Heavy Hand Of US Trained Indonesian Forces On Peaceful West Papua Demonstrators

On May 1st, peaceful demonstrators across West Papua were assaulted by Indonesian government security forces. The U.S. provides security assistance, including training, to Indonesia, and two local groups have urged the U.S. government to condemn what they call “the unwarranted assault.”

The East Timor and Indonesia Action Network (ETAN) and West Papua Advocacy Team (WPAT) complained about egregious human rights violations, asking for credible prosecution and sentencing of the perpetrators of these crimes by Indonesia’s military, police, and what they called “anti-terror” forces.

According to reports, the Papuan protests commemorating the 50th anniversary of the UN 1963 handover of West Papua to Indonesia were non-violent. Protestors were on the receiving end of “security force brutality.”

Two West Papuans Killed

Two West Papuans were killed and an unknown number were wounded and detained.

United Nations High Commissioner for Human Rights, Navi Pillay, complained to the Indonesian government in Jakarta, about “the ongoing suppression of freedom of expression and excessive use of force in Papua.”

Ms. Pilay urged the Indonesian Government to allow peaceful protest in West Papua, and asked the government to call to account those involved in abuses.

The East Timor and Indonesia Action Network and West Papua Advocacy Team jointly issued a press release noting “the close relations and expanding security relationship between Washington and Jakarta.” and they called on President Barack Obama and Secretary of State John Kerry “to press the Indonesian government to end its suppression of freedom of expression in West Papua and to hold those responsible for violence against civilian demonstrators accountable before civilian courts.”

This is not the first time Indonesia has acted in this way, and in 2012, the Indonesian Government agreed to allow visits by UN Human Rights Special Rapporteurs, but they have not yet facilitated the visits, because of restrictions on visiting political prisoners.

A planned visit to Indonesia by Frank La Rue, UN Special Rapporteur on the promotion and protection of the right to freedom of opinion and expression, was postponed in January this year, due to the restrictions. At that time, ETAN issued a press release about the 100 political prisoners held by Indonesia in Jayapura and Ambon, that the Special Rapporteur was not allowed to visit.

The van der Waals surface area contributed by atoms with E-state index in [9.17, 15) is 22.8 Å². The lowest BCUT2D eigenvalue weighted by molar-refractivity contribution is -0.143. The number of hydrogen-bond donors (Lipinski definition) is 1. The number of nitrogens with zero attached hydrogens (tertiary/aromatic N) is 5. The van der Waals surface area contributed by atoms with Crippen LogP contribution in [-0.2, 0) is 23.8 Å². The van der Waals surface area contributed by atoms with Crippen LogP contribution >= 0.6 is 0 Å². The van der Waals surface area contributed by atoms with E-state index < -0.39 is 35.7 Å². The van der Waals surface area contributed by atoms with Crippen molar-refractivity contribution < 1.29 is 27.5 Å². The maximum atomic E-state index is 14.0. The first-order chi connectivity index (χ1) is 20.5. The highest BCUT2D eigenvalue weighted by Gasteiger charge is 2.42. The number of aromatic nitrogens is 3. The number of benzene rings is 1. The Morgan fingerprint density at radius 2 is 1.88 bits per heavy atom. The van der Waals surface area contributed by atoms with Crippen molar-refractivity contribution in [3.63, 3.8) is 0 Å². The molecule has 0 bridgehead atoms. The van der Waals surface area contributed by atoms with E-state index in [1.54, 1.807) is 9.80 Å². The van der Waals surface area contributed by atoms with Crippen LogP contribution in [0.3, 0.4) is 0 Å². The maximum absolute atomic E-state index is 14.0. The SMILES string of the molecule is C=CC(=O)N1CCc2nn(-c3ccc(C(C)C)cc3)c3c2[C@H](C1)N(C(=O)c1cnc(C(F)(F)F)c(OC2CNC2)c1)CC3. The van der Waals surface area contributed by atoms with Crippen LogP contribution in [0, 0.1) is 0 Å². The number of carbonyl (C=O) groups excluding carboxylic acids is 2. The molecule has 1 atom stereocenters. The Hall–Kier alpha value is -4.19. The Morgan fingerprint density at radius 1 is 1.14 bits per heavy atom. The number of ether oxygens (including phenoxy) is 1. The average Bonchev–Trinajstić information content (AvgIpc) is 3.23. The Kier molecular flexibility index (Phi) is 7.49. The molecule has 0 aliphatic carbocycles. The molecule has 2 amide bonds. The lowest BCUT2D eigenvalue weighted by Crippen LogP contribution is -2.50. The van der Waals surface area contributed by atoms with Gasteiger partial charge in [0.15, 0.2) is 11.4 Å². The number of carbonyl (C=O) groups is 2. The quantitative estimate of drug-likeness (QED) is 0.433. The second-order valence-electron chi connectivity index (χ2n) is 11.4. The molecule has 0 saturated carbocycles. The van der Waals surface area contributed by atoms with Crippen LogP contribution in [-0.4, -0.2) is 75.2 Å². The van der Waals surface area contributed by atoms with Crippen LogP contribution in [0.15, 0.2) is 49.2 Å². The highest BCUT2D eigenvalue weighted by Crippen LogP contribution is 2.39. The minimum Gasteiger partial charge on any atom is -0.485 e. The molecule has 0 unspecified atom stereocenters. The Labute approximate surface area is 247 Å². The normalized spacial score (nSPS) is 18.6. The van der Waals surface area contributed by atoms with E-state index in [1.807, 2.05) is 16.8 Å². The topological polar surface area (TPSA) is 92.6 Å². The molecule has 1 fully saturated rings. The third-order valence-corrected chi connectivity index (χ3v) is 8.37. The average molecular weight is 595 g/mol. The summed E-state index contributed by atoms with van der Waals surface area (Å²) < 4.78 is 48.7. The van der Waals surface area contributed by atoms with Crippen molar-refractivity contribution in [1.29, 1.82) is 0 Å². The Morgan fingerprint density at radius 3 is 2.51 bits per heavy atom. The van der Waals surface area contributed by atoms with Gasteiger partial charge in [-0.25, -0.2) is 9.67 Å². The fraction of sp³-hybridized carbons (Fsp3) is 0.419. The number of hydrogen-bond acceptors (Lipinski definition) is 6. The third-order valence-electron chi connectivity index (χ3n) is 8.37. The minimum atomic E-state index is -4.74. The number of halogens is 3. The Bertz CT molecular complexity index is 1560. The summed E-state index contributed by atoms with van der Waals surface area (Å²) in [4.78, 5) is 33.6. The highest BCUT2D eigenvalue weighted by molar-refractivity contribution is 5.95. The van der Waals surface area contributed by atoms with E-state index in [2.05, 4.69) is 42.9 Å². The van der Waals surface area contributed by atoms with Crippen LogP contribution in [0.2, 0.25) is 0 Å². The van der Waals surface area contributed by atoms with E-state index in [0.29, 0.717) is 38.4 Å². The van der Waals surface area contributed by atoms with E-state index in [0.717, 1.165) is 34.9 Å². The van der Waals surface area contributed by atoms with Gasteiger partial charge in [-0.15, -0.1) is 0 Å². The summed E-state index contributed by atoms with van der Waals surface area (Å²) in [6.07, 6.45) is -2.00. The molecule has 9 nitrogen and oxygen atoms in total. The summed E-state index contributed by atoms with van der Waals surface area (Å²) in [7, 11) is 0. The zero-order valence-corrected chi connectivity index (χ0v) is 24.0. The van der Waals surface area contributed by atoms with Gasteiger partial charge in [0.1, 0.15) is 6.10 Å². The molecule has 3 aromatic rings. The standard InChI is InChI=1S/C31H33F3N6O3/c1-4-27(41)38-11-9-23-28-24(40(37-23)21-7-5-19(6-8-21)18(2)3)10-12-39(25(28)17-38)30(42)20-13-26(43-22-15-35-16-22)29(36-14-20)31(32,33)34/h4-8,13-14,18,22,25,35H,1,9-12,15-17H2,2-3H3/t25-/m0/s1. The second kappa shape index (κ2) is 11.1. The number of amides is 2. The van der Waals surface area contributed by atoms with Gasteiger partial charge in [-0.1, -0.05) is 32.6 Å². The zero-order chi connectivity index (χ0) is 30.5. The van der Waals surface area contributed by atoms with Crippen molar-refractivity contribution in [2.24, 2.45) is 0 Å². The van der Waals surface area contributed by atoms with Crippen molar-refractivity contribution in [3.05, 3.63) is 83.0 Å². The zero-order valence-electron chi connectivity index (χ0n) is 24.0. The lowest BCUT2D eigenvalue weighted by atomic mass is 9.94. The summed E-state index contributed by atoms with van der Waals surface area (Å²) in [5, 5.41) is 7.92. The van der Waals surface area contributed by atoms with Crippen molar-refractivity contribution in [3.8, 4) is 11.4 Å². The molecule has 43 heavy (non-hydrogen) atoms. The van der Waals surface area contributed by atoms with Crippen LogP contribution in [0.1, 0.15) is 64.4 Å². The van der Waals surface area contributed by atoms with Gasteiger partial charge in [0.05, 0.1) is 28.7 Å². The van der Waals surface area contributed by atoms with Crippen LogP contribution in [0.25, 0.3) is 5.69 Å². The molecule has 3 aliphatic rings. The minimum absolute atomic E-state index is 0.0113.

Congressional Investigation Requested

ETAN, a U.S. based advocacy group, wants U.S. Congressional committees and subcommittees to recommend curtailing or suspending U.S. assistance to Indonesia.

As President Obama’s interest in Asia grows, security ties between the U.S. and Indonesia are expanding, but ETAN and WPAT say this may be a violation of the U.S. Leahy law. They say they would like to see the U.S. Congress initiate committee scrutiny into the impact of the expanding security ties. The groups say hearings are urgent, because of continuing human rights violations by Indonesian military and security forces that target Papuans seeking to exercise rights guaranteed by international treaties and covenants.

The recent attacks are only the latest human rights violations that have continued unabated since Indonesia took control of the territory 50 years ago. These crimes are part of a larger pattern of repression and impunity perpetrated by Indonesian troops and police that were armed and trained by the U.S.

Australia has long-standing ties with Indonesia, but last year, the live animal export trade to Indonesia was shut down, due to evidence of extensive animal cruelty in Indonesian abattoirs.

Australia has provided Indonesia with hundreds of millions of dollars in aid. Australia also relies on Indonesia to stop or slow down the flow of illegal immigration via boats, but they don’t appear to be trying very hard.

Alan Gray is the Publisher and Editor-in-Chief of NewsBlaze Daily News and other online newspapers. He prefers to edit, rather than write, but sometimes an issue rears it’s head and makes him start hammering away on the keyboard.

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Alan has been on the internet since it first started. He loves to use his expertise in content and digital marketing to help businesses grow, through managed content services. After living in the United States for 15 years, he is now in South Australia. To learn more about how Alan can help you with content marketing and managed content services, contact him by email.

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Alan is also a techie. His father was a British soldier in the 4th Indian Division in WWII, with Sikhs and Gurkhas. He was a sergeant in signals and after that, he was a printer who typeset magazines and books on his linotype machine. Those skills were passed on to Alan and his brothers, who all worked for Telecom Australia, on more advanced signals (communications). After studying electronics, communications, and computing at college, and building and repairing all kinds of electronics, Alan switched to programming and team building and management.

He has a fascination with shooting video footage and video editing, so watch out if he points his Canon 7d in your direction.